Spam Act

Logan J has granted an interlocutory injunction under the Spam Act 2003, pending trial for civil penalties.

Apart from the fact that cases under the Act are not exactly thick on the ground, the debate in the case really turned on:

  1. whether ACMA would be required to provide an undertaking as to damages – in the end, it wasn’t;
  2. whether the injunction should take the narrower form of undertakings proferred by the respondents or the wide form, corresponding to the final relief, sought by ACMA.

Logan J considered the narrower form would suffice, but refused to limit it by reference to “reasonable endeavours”:

Subject to one qualification, I consider that the undertakings proffered by the remaining Respondents sufficiently meet the case for interlocutory injunctive relief that ACMA has established. That qualification relates to Winning’s undertaking only that it will “use reasonable endeavours” to remove or otherwise deactivate, or cause to be removed or deactivated, any fictitious profiles on dating websites or social networking websites it has registered or otherwise placed on those websites, whether by itself, its servants or agents. Winning seems, prima facie, to have control in respect of such websites. ACMA, in my opinion, has established a case for an interlocutory order that Winning remove or deactivate the websites concerned. If it transpires, for some unforeseen reason, that Winning cannot, notwithstanding what it shows to be endeavours which the Court regards as reasonable effect removal or deactivation, it and its officers would not be found guilty of a contempt. That though is to anticipate. Further, what, prospectively, amounts to “reasonable endeavours” may be a subject upon which reasonable people might reasonably differ. It is undesirable, in my opinion, that that degree of imprecision attend either an interlocutory injunction or an undertaking which upon acceptance will have the same practical effect.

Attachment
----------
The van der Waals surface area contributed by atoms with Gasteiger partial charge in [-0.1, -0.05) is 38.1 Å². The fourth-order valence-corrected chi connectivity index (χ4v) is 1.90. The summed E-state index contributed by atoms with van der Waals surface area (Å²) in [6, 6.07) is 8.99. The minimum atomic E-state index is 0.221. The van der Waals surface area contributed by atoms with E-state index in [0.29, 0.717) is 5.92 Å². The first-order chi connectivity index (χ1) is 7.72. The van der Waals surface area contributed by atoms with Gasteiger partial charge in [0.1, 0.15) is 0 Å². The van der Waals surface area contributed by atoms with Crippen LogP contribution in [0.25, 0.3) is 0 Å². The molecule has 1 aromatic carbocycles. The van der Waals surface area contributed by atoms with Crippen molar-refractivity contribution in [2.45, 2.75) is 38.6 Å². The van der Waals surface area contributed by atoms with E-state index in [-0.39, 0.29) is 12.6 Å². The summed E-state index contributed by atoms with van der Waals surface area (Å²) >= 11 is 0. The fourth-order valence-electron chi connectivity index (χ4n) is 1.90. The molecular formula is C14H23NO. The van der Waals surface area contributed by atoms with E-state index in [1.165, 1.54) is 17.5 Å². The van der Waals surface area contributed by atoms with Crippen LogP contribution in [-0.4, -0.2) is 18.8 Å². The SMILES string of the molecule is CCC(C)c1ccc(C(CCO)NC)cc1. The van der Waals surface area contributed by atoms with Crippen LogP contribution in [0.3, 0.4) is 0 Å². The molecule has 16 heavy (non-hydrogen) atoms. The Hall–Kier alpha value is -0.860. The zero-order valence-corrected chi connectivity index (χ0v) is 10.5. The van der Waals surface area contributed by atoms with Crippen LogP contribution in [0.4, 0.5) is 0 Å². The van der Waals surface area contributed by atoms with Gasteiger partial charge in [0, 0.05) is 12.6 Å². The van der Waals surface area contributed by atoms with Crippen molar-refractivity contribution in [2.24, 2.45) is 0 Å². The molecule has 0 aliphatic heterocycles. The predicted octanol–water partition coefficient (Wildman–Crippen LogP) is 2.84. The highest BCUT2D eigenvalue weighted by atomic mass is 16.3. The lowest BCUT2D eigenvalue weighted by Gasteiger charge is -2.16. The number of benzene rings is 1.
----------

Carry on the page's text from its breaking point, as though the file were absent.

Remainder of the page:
Australian Communications and Media Authority v Mobilegate Ltd A Company Incorporated in Hong Kong [2009] FCA 539

Spam Act fine

Optus has been fined AUD$110,000 under the Spam Act 2003 for sending out 20,000 electronic messages without adequate sender identification.

Peter Black carries the report.

On a different note: why doesn’t Australia have laws against junk faxes?